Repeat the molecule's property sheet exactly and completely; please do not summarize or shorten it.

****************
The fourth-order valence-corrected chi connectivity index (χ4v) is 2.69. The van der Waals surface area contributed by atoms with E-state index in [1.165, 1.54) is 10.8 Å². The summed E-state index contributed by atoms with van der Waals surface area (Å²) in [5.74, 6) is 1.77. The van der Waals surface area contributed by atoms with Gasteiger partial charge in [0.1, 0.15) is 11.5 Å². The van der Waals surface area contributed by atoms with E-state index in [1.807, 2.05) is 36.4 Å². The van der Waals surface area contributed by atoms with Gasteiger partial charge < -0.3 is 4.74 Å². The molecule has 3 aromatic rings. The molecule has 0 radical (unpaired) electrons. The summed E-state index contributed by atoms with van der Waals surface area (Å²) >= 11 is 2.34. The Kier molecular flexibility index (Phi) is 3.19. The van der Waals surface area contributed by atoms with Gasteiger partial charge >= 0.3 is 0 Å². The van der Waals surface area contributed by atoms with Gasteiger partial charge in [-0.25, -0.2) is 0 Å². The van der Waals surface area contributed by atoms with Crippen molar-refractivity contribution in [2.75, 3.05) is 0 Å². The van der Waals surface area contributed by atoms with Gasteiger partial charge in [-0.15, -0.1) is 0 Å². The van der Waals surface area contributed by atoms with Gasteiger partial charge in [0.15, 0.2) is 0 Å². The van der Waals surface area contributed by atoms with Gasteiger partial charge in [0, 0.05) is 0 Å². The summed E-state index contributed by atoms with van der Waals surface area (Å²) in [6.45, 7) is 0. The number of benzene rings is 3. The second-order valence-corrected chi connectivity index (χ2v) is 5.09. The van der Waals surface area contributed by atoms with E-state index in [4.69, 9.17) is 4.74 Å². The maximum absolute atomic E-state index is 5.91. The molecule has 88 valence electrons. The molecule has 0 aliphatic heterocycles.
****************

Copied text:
The fourth-order valence-corrected chi connectivity index (χ4v) is 2.69. The van der Waals surface area contributed by atoms with E-state index in [1.165, 1.54) is 10.8 Å². The summed E-state index contributed by atoms with van der Waals surface area (Å²) in [5.74, 6) is 1.77. The van der Waals surface area contributed by atoms with Gasteiger partial charge in [0.1, 0.15) is 11.5 Å². The van der Waals surface area contributed by atoms with E-state index in [1.807, 2.05) is 36.4 Å². The van der Waals surface area contributed by atoms with Gasteiger partial charge < -0.3 is 4.74 Å². The molecule has 3 aromatic rings. The molecule has 0 radical (unpaired) electrons. The summed E-state index contributed by atoms with van der Waals surface area (Å²) >= 11 is 2.34. The Kier molecular flexibility index (Phi) is 3.19. The van der Waals surface area contributed by atoms with Gasteiger partial charge >= 0.3 is 0 Å². The van der Waals surface area contributed by atoms with Gasteiger partial charge in [-0.25, -0.2) is 0 Å². The van der Waals surface area contributed by atoms with Crippen molar-refractivity contribution in [2.75, 3.05) is 0 Å². The van der Waals surface area contributed by atoms with Gasteiger partial charge in [-0.15, -0.1) is 0 Å². The van der Waals surface area contributed by atoms with Gasteiger partial charge in [0.15, 0.2) is 0 Å². The van der Waals surface area contributed by atoms with Gasteiger partial charge in [0, 0.05) is 0 Å². The summed E-state index contributed by atoms with van der Waals surface area (Å²) in [6.45, 7) is 0. The number of benzene rings is 3. The second-order valence-corrected chi connectivity index (χ2v) is 5.09. The van der Waals surface area contributed by atoms with E-state index in [4.69, 9.17) is 4.74 Å². The maximum absolute atomic E-state index is 5.91. The molecule has 88 valence electrons. The molecule has 0 aliphatic heterocycles.